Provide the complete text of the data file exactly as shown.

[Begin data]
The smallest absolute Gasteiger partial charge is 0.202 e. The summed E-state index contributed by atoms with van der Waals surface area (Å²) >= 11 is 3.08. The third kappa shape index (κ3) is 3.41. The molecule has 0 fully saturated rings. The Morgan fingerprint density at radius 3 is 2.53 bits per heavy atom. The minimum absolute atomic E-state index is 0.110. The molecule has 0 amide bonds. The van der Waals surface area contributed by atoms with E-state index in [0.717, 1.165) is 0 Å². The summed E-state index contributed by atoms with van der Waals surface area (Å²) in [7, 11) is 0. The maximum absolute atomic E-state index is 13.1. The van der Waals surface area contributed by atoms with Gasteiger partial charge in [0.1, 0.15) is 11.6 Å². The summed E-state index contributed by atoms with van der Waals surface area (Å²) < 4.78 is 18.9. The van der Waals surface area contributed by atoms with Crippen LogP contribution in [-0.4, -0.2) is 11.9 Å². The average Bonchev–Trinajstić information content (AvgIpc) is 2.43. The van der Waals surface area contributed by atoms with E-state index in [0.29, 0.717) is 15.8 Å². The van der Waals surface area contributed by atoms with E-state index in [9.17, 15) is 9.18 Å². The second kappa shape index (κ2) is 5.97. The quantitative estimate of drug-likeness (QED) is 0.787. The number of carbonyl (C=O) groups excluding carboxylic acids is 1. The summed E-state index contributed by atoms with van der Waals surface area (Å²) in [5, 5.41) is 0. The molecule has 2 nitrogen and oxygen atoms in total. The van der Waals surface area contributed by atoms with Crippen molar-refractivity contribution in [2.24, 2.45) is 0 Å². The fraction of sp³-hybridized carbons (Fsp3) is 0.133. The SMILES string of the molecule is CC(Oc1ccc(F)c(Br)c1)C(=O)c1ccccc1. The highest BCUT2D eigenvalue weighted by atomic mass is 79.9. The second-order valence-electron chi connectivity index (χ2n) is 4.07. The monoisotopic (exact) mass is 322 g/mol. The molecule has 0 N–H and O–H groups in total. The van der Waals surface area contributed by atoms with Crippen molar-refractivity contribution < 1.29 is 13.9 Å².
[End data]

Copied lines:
The smallest absolute Gasteiger partial charge is 0.202 e. The summed E-state index contributed by atoms with van der Waals surface area (Å²) >= 11 is 3.08. The third kappa shape index (κ3) is 3.41. The molecule has 0 fully saturated rings. The Morgan fingerprint density at radius 3 is 2.53 bits per heavy atom. The minimum absolute atomic E-state index is 0.110. The molecule has 0 amide bonds. The van der Waals surface area contributed by atoms with E-state index in [0.717, 1.165) is 0 Å². The summed E-state index contributed by atoms with van der Waals surface area (Å²) in [7, 11) is 0. The maximum absolute atomic E-state index is 13.1. The van der Waals surface area contributed by atoms with Gasteiger partial charge in [0.1, 0.15) is 11.6 Å². The summed E-state index contributed by atoms with van der Waals surface area (Å²) < 4.78 is 18.9. The van der Waals surface area contributed by atoms with Crippen LogP contribution in [-0.4, -0.2) is 11.9 Å². The average Bonchev–Trinajstić information content (AvgIpc) is 2.43. The van der Waals surface area contributed by atoms with E-state index in [0.29, 0.717) is 15.8 Å². The van der Waals surface area contributed by atoms with E-state index in [9.17, 15) is 9.18 Å². The second kappa shape index (κ2) is 5.97. The quantitative estimate of drug-likeness (QED) is 0.787. The number of carbonyl (C=O) groups excluding carboxylic acids is 1. The summed E-state index contributed by atoms with van der Waals surface area (Å²) in [5, 5.41) is 0. The molecule has 2 nitrogen and oxygen atoms in total. The van der Waals surface area contributed by atoms with Crippen molar-refractivity contribution in [2.24, 2.45) is 0 Å². The fraction of sp³-hybridized carbons (Fsp3) is 0.133. The SMILES string of the molecule is CC(Oc1ccc(F)c(Br)c1)C(=O)c1ccccc1. The highest BCUT2D eigenvalue weighted by atomic mass is 79.9. The second-order valence-electron chi connectivity index (χ2n) is 4.07. The monoisotopic (exact) mass is 322 g/mol. The molecule has 0 N–H and O–H groups in total. The van der Waals surface area contributed by atoms with Crippen molar-refractivity contribution < 1.29 is 13.9 Å².